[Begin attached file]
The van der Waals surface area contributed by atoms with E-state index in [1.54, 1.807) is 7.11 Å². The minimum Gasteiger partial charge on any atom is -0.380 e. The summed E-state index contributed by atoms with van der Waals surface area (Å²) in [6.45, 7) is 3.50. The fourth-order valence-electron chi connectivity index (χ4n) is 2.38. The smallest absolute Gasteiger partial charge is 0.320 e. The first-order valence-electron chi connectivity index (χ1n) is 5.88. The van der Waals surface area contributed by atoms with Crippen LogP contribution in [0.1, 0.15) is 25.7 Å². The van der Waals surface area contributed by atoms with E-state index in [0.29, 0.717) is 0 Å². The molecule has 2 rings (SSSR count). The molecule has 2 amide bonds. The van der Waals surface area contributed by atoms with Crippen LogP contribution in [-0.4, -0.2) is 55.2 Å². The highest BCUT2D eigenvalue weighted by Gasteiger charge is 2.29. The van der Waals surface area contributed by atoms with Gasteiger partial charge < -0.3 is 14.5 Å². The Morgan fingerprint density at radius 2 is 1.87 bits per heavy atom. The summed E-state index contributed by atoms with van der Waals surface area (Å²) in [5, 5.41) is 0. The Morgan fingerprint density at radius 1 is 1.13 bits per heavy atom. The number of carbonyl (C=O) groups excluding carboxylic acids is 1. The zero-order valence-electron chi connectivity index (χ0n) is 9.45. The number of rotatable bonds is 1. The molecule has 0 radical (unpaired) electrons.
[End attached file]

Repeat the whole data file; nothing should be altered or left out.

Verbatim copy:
The van der Waals surface area contributed by atoms with E-state index in [1.54, 1.807) is 7.11 Å². The minimum Gasteiger partial charge on any atom is -0.380 e. The summed E-state index contributed by atoms with van der Waals surface area (Å²) in [6.45, 7) is 3.50. The fourth-order valence-electron chi connectivity index (χ4n) is 2.38. The smallest absolute Gasteiger partial charge is 0.320 e. The first-order valence-electron chi connectivity index (χ1n) is 5.88. The van der Waals surface area contributed by atoms with Crippen LogP contribution in [0.1, 0.15) is 25.7 Å². The van der Waals surface area contributed by atoms with E-state index in [0.29, 0.717) is 0 Å². The molecule has 2 rings (SSSR count). The molecule has 2 amide bonds. The van der Waals surface area contributed by atoms with Crippen LogP contribution in [-0.4, -0.2) is 55.2 Å². The highest BCUT2D eigenvalue weighted by Gasteiger charge is 2.29. The van der Waals surface area contributed by atoms with Gasteiger partial charge < -0.3 is 14.5 Å². The Morgan fingerprint density at radius 2 is 1.87 bits per heavy atom. The summed E-state index contributed by atoms with van der Waals surface area (Å²) in [5, 5.41) is 0. The Morgan fingerprint density at radius 1 is 1.13 bits per heavy atom. The number of carbonyl (C=O) groups excluding carboxylic acids is 1. The zero-order valence-electron chi connectivity index (χ0n) is 9.45. The number of rotatable bonds is 1. The molecule has 0 radical (unpaired) electrons.